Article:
Chapter 8

Let's take it from the top: the and upper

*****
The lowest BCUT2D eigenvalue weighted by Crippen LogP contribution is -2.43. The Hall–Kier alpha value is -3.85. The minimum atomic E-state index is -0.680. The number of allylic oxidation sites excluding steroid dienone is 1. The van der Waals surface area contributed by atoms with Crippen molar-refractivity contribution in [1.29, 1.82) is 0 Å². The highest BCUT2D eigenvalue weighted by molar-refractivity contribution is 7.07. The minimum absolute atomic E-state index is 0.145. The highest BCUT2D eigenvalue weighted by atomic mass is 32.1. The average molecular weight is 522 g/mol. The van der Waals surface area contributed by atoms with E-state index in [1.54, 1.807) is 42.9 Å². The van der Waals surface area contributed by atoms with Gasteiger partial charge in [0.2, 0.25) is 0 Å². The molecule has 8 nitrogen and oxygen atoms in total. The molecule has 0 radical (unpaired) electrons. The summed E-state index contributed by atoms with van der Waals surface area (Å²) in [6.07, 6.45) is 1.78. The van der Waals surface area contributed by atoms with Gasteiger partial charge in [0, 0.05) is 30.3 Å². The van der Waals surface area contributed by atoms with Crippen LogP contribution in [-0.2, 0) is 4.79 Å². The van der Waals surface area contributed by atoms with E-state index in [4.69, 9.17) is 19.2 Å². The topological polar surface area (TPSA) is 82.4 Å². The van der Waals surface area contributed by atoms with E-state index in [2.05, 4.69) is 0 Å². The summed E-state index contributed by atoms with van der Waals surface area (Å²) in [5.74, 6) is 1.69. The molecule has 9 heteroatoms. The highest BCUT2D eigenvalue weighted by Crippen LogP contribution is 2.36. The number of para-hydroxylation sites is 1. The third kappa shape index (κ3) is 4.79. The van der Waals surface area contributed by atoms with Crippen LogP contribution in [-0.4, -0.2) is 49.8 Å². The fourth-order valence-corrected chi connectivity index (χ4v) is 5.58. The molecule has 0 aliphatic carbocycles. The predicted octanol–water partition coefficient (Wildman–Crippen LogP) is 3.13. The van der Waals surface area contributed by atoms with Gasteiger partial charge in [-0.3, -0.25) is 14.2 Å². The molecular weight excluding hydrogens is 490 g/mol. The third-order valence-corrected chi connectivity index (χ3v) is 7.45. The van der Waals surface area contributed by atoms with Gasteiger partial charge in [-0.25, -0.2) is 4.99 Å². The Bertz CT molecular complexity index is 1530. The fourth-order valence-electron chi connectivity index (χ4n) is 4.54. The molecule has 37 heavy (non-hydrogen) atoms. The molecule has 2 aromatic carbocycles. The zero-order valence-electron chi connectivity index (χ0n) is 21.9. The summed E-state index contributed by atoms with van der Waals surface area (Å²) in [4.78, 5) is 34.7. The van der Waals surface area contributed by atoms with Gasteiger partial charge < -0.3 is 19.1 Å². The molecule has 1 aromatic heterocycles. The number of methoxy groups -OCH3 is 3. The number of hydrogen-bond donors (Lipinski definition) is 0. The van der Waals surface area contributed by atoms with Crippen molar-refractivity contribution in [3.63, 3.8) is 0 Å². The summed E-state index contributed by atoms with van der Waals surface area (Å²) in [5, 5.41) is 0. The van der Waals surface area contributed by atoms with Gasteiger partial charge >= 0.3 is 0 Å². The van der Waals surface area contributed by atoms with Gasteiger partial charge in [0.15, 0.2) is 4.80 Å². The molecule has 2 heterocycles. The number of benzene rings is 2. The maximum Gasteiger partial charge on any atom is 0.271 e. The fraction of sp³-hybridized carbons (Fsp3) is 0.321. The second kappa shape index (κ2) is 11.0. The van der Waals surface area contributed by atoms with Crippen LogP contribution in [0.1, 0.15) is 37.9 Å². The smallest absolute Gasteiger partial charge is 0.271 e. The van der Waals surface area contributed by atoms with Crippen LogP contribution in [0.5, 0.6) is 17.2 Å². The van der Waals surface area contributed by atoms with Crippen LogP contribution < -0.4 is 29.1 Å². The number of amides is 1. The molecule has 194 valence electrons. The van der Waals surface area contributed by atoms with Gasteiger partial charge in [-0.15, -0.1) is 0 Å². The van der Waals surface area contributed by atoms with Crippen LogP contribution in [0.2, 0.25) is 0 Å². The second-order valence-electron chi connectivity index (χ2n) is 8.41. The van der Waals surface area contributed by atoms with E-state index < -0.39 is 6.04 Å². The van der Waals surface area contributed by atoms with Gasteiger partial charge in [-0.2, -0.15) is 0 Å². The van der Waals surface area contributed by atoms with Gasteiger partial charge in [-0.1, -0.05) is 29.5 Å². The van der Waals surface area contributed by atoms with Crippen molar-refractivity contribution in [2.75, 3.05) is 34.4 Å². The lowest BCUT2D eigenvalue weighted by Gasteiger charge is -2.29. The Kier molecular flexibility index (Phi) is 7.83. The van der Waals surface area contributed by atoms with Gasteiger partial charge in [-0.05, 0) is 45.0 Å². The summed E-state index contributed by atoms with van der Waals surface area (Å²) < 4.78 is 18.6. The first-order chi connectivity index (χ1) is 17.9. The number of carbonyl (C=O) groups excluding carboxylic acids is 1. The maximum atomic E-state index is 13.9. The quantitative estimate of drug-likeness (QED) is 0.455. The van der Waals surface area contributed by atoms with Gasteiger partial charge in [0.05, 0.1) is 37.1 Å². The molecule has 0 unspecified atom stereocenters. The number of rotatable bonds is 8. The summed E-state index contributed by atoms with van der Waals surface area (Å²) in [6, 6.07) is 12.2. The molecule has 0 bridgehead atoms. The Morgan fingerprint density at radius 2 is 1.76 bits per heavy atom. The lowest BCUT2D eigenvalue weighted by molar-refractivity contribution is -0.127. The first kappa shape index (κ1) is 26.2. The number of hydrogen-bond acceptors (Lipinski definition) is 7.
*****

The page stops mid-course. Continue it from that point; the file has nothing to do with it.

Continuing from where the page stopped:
ZOE: Come and I'll peel off The crust BLOOM: (feeling his occiput dubiously The major divisions of the 's interior- crust, with the unparalleled embarrassment mantle and core - have been known from seis­ of a harassed pedlar gouging the mology for about 80 years. These are based on the symmetry of her peeled pears) reflection and refi·action of P- and S-waves. The Somebody would be dreadfully boundary between the crust and mantle is called the Mohorovicic discontinuity (M-discontinuity jealous if she knew. or Moho for short) after the Croatian seismol­ james joyce, Ulysses ogist who discovered it in 1909. It separates rocks having P-wave velocities of 6-7 kmfs fi·om those having velocities of about 8 kmfs. The term The broad-scale structure of the Earth's interior 'crust' has been used in several ways. It initially is well known from , and lmowledge referred to the brittle outer shell of the Earth of the fine structure is improving continuously. that extended down to the ('weak Seismology not only provides the structure, it layer'); this is now called the ('rocky also provides information about the composi­ layer'). Later it was used to refer to the rocks tion, , dynamics and physical state. A occurring at or near the surface and acquired a 1D seismological model of the Earth is shown petrological connotation. Crustal rocks have dis­ in Figure 8.1. Earth is conventionally divided tinctive physical properties that allow the crust into crust, mantle and core, but each of these to be mapped by a variety of geophysical tech­ has subdivisions that are almost as fundamen­ niques. Strictly spealdng, the crust and the Moho tal (Tables 8.1 and 8.2). Bullen subdivided the are seismological concepts but petrologists speak Earth's interior into shells, from A (the crust) of the 'petrological Moho,' which may actually through G (the inner core). The , occur in the mantle! The Moho may represent a starting at 1000 km depth, is the largest subdi­ transition fi·om to ultramafic rocks or to vision, and therefore it dominates any attempt a high-pressure assemblage composed predomi­ to perform major-element mass balance calcula­ nately of and clinopyroxene. It may thus tions. The crust is the smallest solid subdivision, be a chemical change or a phase change or both, but it has an importance far in excess of its rel­ and differs fi-om place to place. The lower conti­ ative size because we live on it and extract our nental crust can become denser than the mantle, resources frmn it, and, as we shall see, it con­ and may founder and sink into the mantle. tains a large fraction of the terrestrial inventory The present surface crust represents 0.4% of of many elements. the Earth's mass and 0.6% of the silicate Earth. It 92 I LET'S TAKE IT FROM THE TOP: THE CRUST AND